Opening Statement - The Future of U.S.-Taiwan Relations

Feb 11, 2016
Remark

Chairman Salmon’s Opening Statement
As Prepared for Delivery
Committee on Foreign Affairs
Subcommittee on Asia and the Pacific
“The Future of U.S.-Taiwan Relations”
Thursday, January 11, 2016 | 2:00 pm

My heart goes out to Taiwan as it deals with the aftermath of the shocking magnitude-6.4 earthquake on February 6 that claimed 63 lives and injured 551. I am saddened to hear about the damage the earthquake wreaked, and I know I am joined with my colleagues of the subcommittee in continuing to support Taiwan through this difficult time.

Today, we celebrate Taiwan’s democracy, given its recent presidential and parliamentary elections in January. In this regional context, Taiwan’s free and fair elections, vibrant free-market economy, and open society set an example for the region and the world. With the Democratic Progressive Party (DPP) victory, the party has won its first-ever absolute majority in the Legislative Yuan, which has until now been controlled by the Kuomingtang (KMT). President-elect Tsai Ing-wen will also be Taiwan’s first female president. This third peaceful transfer of executive power is an indication of the maturation of Taiwan’s democracy.

The recent election presents the United States with more opportunities to improve our political, security, and economic relationship with Taiwan. We are here to parse out the priorities of President-elect Tsai’s administration, understand the prospects and potential for the U.S.-Taiwan and the cross-Strait relationships, and to discuss how the United States can continue to honor our commitments to Taiwan. I look forward to hearing from our distinguished witnesses on these important issues. 

The cross-strait relationship has been relatively stable under the sitting KMT President Ma Ying-jeou. President Ma took strides to build closer relationships with China, especially in trade. To his credit, President Ma negotiated the Economic Cooperation Framework Agreement (ECFA), with China in 2010. This paved the way for Taiwan’s expanded trade ties under similar “economic cooperation agreements” with New Zealand and Singapore. The suspension on the Cross-Strait Trade in Services Agreement (TiSA) as a result of domestic protests in 2014 may have indirectly contributed to China’s tightening on further trade agreements between Taiwan and other countries. With slow economic development, untapped potential due to political constraints, and heavy reliance on trade, I look forward to hearing from our distinguished panels, especially our Administration witness, about Taiwan’s economic and trade prospects, and how the United States can help Taiwan overcome these challenges.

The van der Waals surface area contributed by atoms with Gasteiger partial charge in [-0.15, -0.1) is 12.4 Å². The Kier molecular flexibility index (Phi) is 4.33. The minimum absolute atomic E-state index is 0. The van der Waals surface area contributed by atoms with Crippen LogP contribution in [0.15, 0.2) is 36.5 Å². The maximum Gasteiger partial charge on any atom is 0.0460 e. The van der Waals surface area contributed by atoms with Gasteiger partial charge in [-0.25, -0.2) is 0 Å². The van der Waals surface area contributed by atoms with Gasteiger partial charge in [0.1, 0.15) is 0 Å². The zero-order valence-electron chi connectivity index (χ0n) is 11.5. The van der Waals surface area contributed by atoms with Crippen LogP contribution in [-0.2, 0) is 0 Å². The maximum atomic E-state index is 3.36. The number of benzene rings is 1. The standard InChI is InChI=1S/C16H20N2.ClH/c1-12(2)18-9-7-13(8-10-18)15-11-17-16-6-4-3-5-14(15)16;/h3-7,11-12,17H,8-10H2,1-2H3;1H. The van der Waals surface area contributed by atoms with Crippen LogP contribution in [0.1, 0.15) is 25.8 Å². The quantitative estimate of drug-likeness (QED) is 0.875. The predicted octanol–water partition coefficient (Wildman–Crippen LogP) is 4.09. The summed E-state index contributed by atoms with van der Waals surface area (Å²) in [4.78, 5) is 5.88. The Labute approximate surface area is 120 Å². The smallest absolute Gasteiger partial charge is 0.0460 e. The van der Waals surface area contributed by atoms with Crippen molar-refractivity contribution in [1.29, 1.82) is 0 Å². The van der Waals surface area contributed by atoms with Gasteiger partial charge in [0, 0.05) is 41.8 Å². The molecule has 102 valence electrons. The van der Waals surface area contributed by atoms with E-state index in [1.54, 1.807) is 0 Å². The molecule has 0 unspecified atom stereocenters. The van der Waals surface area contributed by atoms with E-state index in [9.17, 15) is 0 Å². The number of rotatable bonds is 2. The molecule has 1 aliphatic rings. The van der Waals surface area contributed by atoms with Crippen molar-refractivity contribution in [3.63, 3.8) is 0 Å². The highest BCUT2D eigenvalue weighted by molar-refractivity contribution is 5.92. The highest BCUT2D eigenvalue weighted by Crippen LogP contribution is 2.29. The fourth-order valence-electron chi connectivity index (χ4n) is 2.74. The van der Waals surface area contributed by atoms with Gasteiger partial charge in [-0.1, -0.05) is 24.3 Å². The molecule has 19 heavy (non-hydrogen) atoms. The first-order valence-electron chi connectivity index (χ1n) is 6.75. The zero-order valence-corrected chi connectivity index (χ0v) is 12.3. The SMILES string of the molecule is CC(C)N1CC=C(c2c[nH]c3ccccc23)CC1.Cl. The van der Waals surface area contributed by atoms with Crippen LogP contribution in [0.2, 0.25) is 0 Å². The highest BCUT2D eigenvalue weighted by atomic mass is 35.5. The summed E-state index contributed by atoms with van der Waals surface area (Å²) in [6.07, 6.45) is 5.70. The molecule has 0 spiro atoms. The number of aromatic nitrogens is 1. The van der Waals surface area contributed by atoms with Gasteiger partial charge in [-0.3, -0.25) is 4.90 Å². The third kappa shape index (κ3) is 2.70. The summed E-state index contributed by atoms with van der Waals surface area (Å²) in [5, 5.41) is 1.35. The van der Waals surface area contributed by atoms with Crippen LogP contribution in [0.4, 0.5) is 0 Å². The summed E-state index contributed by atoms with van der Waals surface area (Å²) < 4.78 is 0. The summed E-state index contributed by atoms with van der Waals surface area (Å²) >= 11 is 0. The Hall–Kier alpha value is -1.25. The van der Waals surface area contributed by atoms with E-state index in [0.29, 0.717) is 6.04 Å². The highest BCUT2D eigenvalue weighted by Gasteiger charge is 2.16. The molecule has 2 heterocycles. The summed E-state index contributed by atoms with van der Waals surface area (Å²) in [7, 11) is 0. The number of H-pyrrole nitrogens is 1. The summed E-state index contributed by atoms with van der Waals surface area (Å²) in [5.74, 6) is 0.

I also worry about the potential for cross-strait stability, as China has not hesitated to remind us that it is still willing to use military force against Taiwan. Of note, China continues to press President-elect Tsai and her administration to acknowledge the “1992 Consensus,” something President Ma has adhered to.  President-elect Tsai will continue to face pressure here, given her party’s own interpretation of the agreement. Despite her underscoring her intention to maintain the status quo, and saying “There won’t be provocation and there won’t be surprises,” we cannot say the same for China. A steady stream of threats to Taiwan’s national security are an everyday reality for Taiwan and its people, and I hope our panels can shed light on how we can continue to support Taiwan’s security under the Taiwan Relations Act, and through increased cooperation.

I admire outgoing President Ma, and all that he was able to accomplish for Taiwan. I look forward seeing how we can continue to work with President Tsai for the mutual benefit of the United States and Taiwan.

Members of Congress have always held a shared interest in supporting Taiwan’s security and democracy, and having lived there for two years while serving a church mission, I am one of its biggest supporters. In a time when Taiwan’s presence in the international arena is constantly being threatened, in a time when Taiwan’s security is not assured from coercion or potential attacks, I urge our Administration to continue to support Taiwan. We must prioritize Taiwan’s active and meaningful participation on the global stage, ensure its self-defense capabilities are sufficient, and ensure that its economy continues to grow vibrantly and compete with other major powers in the region.